November Case of the Month
Authors: Omar D. Katib, MD, PGY-IV, Radiology Resident, Department of Radiology, Medical College of Wisconsin, Milwaukee, WI; Christopher Hartley, MD, PGY-IV, Pathology Resident, Department of Pathology, Medical College of Wisconsin, Milwaukee, WI; Parag P. Tolat, MD, Assistant Professor of Radiology, Abdominal/Body Imaging, Department of Radiology, Medical College of Wisconsin, Milwaukee, WI
1. Why did you select this case for submission?
I was lucky enough to assist in the biopsy for this case and I had never seen anything like it. I was surprised by the pathology results and became more interested the more I read about this entity, especially after learning how rarely it presents at that location. In the Case in Point archives, there hadn't been a case exactly like this so I thought I would share it.
2. What should readers learn from this case?
A lesson would be that common entities can present in very uncommon ways or locations. Knowing all possible differential diagnoses helps when seeing something for the first time. And even if the diagnosis remains unclear on imaging, it is still valuable to describe the findings and make a recommendation (biopsy, in this case) that will lead to the diagnosis.
3. What did you learn from working on the case?
I learned about many different types of abdominal masses as well as where they usually (and unusually) are located. I also learned how imaging can help depict the composition of a mass, and that the imaging appearance really can correlate with pathology at the microscopic level.
4. How did guidance from senior staff at your institution impact your learning and case development?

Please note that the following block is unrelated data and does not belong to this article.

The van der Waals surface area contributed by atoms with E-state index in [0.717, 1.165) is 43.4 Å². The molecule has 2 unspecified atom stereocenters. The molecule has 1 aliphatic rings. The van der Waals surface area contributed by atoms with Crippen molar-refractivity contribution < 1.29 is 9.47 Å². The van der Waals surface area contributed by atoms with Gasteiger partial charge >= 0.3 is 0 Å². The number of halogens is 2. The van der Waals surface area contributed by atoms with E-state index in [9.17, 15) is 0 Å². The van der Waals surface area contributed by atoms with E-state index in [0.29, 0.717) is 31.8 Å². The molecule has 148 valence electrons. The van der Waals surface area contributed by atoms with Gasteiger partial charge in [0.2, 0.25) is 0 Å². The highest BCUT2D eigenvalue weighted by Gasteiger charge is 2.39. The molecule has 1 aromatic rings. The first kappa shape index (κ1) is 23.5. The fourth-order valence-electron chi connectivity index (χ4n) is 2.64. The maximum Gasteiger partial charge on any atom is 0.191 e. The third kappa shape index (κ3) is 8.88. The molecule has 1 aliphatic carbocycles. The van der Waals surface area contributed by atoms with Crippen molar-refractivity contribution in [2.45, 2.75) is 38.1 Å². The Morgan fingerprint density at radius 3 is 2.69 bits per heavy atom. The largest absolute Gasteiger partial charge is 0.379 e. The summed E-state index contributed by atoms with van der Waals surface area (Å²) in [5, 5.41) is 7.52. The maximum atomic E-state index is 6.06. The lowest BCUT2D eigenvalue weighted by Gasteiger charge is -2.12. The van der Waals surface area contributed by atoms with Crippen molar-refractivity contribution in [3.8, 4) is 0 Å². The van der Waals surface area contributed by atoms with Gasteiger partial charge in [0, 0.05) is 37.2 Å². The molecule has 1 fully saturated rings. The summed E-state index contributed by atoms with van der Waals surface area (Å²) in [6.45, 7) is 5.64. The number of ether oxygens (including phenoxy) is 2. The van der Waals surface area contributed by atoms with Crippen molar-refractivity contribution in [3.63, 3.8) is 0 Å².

Senior staff helped me think about possible etiologies based on the initial CT appearance. They also helped me adjust my case questions to be more effective and educational.
5. Why did you choose Case in Point for submission of your case?
I think Case in Point is used by so many because it has a very engaging, convenient, and efficient way of conveying valuable and practical information. I think it is the best format for presenting and learning from cases.
6. Are you a regular reader of Case in Point? What are your favorite types of cases?
Yes, I am. I enjoy cases which require analyzing images in order to think of and then narrow down a differential diagnosis. I also appreciate any practical teaching points in the discussions that I can incorporate into my practice.
7. What else should we know about the case that you’d like to share?
The patient underwent surgery to remove the mass due to discomfort, with pathology confirming a benign myelolipoma. She presumably feels much less "full".